Watching the first two games of this Baltimore series without Gameday, you'd be hard-pressed to tell which White Sox performance was the better one.
Looks like the only way to settle it:
TALE OF THE TAPE
|At-bats w/RISP||* 2 *
|Hits w/RISP||0||* 1 *
|Runs||* 1 *
|Pitches seen||* 138 *
|Errors||* 0 *
|Runs allowed||* 3 *
|Home runs allowed||3||3|
|Baserunners allowed||* 8 *||10|
|Time of game
||2:34||* 2:26 *
The verdict: Doesn't matter. For the most part, this game was a Xerox copy of last night -- a notch down in quality, but enough to pass as a valid duplicate. Sent it along to the notary public nearest you.
A White Sox starter gave up three solo homers for the second straight night, but this time, John Danks only lasted 5⅓ innings. He bounced back from Danny Valencia's homer OK, striking out four of the next five batters. He didn't recover from Chris Davis' homer nearly as well, because Matt Wieters left the yard two pitches later for a back-to-back job, ending Danks' night.
The only material difference was the extra run on the Orioles' side, and the lack of a run for the White Sox. Both were the result of bad breaks involving Jeff Keppinger.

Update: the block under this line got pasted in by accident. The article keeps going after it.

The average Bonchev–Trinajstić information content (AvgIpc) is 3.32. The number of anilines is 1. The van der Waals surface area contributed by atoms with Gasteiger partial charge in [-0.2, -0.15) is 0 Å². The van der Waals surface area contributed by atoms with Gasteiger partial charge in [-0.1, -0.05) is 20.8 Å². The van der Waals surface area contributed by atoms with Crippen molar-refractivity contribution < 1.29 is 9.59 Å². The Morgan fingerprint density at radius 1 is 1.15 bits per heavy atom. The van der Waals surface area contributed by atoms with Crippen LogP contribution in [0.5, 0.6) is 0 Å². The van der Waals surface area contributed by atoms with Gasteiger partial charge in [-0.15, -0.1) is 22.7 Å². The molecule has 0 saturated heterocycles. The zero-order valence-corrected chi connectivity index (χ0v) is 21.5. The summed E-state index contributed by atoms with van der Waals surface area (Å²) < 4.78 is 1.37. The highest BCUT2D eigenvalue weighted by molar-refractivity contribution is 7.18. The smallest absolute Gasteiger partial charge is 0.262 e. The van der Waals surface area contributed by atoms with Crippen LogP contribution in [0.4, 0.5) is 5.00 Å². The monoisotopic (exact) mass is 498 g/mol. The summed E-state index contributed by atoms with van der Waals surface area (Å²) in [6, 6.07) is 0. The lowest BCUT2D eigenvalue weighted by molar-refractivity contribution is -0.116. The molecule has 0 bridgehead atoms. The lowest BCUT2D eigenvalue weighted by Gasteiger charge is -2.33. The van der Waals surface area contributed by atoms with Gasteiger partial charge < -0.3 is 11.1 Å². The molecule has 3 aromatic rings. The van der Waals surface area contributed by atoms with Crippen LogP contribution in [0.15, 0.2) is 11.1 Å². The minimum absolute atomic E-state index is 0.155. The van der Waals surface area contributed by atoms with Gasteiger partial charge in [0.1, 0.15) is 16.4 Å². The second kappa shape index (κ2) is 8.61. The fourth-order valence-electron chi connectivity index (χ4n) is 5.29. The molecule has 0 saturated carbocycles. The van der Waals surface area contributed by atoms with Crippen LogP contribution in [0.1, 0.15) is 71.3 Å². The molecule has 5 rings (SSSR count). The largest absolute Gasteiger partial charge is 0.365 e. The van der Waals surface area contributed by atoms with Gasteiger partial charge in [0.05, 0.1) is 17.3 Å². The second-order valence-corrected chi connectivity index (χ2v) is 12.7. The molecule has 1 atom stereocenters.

The White Sox should have tied it up in the fourth inning when Paul Konerko hit a single up the middle with two outs and Keppinger on second. Adam Jones made a great throw home, Wieters blocked the plate and forced Keppinger to slide around it. Even still, Keppinger did manage to jab his hand and swipe home plate before Wieters applied the tag, but John Hirshbeck didn't see it that way. The Sox can mentally apply that run to next year when instant replay kicks in, I guess.
Then in the fifth, Danks made a pretty good pitch on Valencia with two outs and a runner on third, but he kept it fair over the bag. Keppinger made a diving stop, but his throw came a half-step too late.
But that run didn't matter. The Sox lineup seemed to want to get this one over in a hurry, as Feldman retired the last eight he faced on 20 pitches.
At two hours and 26 minutes, mission accomplished?